Guitar maker Jay Duncan poses this question as he goes out to his Uganda-based workshop, where the local community has access to several Africa-based sources of wood, including mahogany, mugavu and ebony. If a guitar could change the world, could it also play a role in saving it? What, then, should we make of guitar maker Mark Bailey based in Scotland, who claims that all his acoustic guitars are handmade in the UK using only renewable energy sources? In the case studies for this research seminar, Professor Kevin Dawe, from the University of Kent, discusses how those materials-become-instruments are enmeshed in complex networks, and infrastructures of ecological, socio-cultural, political and economic relations and significance.

You are warmly invited to Birmingham Conservatoire’s continuing Autumn 2015 Series of Public Research Seminars, which take place on selected Tuesday afternoons, 3.30-5.00 pm. Each semester’s programme now includes a dedicated Lecture-Recital that will offer a strong model for practice-based research.

These seminars are open to all, including members of the public. They are held in Birmingham city centre, just a five-minute walk from New Street Station, in the Conservatoire’s Arena Foyer (see map: http://www.bcu.ac.uk/about-us/maps-and-campuses/birmingham-conservatoire/map-and-directions).

Tickets available on the door.

Type Talks – Yves Peters: Trajan in Movie Posters

November 12th, 5.30-7.30pm, Typographic Hub 

Yves Peters: Trajan in movie posters

Soon after its appearance on the font market more than twenty years ago, the Adobe Original Trajan was embraced by Hollywood. Now it seems to grace more movie posters than any other typeface. Its stately and classic character shapes made it the go-to choice for Oscar material. Yet in recent years the popular font has apparently fallen from grace, and a pretender to the throne is vying to take its placeMore information here.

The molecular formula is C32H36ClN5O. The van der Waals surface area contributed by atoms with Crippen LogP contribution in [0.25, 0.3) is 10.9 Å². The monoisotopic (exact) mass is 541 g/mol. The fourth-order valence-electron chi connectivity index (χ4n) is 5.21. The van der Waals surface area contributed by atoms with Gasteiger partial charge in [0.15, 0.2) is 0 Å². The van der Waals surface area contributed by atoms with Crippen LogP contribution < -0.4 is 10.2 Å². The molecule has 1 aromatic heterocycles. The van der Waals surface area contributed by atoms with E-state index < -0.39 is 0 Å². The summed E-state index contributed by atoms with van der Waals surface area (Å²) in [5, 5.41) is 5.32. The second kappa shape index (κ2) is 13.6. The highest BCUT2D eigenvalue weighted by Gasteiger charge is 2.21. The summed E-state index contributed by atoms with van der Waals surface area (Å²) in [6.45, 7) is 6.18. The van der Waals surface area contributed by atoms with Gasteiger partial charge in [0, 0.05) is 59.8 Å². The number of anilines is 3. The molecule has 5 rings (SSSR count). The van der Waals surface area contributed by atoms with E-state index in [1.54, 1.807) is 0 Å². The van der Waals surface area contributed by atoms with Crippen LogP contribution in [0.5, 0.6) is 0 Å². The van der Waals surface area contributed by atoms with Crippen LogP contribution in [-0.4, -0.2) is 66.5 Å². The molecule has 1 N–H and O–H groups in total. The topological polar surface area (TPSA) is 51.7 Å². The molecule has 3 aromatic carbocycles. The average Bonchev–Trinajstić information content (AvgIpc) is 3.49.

Yves Peters is a graphic designer / rock drummer / father of three who tries to be critical about typography without coming across as a snob. Former editor-in-chief of The FontFeed, he has found a new home on FontShop News. Yves writes about type and talks at conferences. His ability to identify most typefaces on sight is utterly useless in daily life.

Book your FREE ticket here.

Registration opens at 1730. Talk scheduled 1800-1930

TYPE TALKS are organised by The Typographic Hub, part of the Centre for Printing History & Culture at BCU.

Pop up prof: Kathleen Donnelly

November 18th, 1pm-2pm, Parkside Lecture Theatre

Dr Kathleen Donnelly: Such Friends

What we can learn about creative people in groups.

The poet W B Yeats wrote, ‘Say my glory was I had such friends.’

In the early years of the last century, writers and artists congregated in salons, to chat and fight and discuss their work: Yeats and his ‘such friends’ in the Irish Literary Renaissance, Virginia Woolf and the Bloomsbury group, Gertrude Stein and the Americans in Paris, and Dorothy Parker and the Algonquin Round Table. What can we learn about how these relationships enhanced the creativity of those involved? And how can we make use of this research to help our own and our students’ work in groups?

This talk is part of the 2015-16 Pop-up-Professor series at the Faculty of Arts, Design & Media, BCU.

No need to book, just turn up!

Filtering the Universe

18 November, 2pm-3.30pm, P130 Parkside building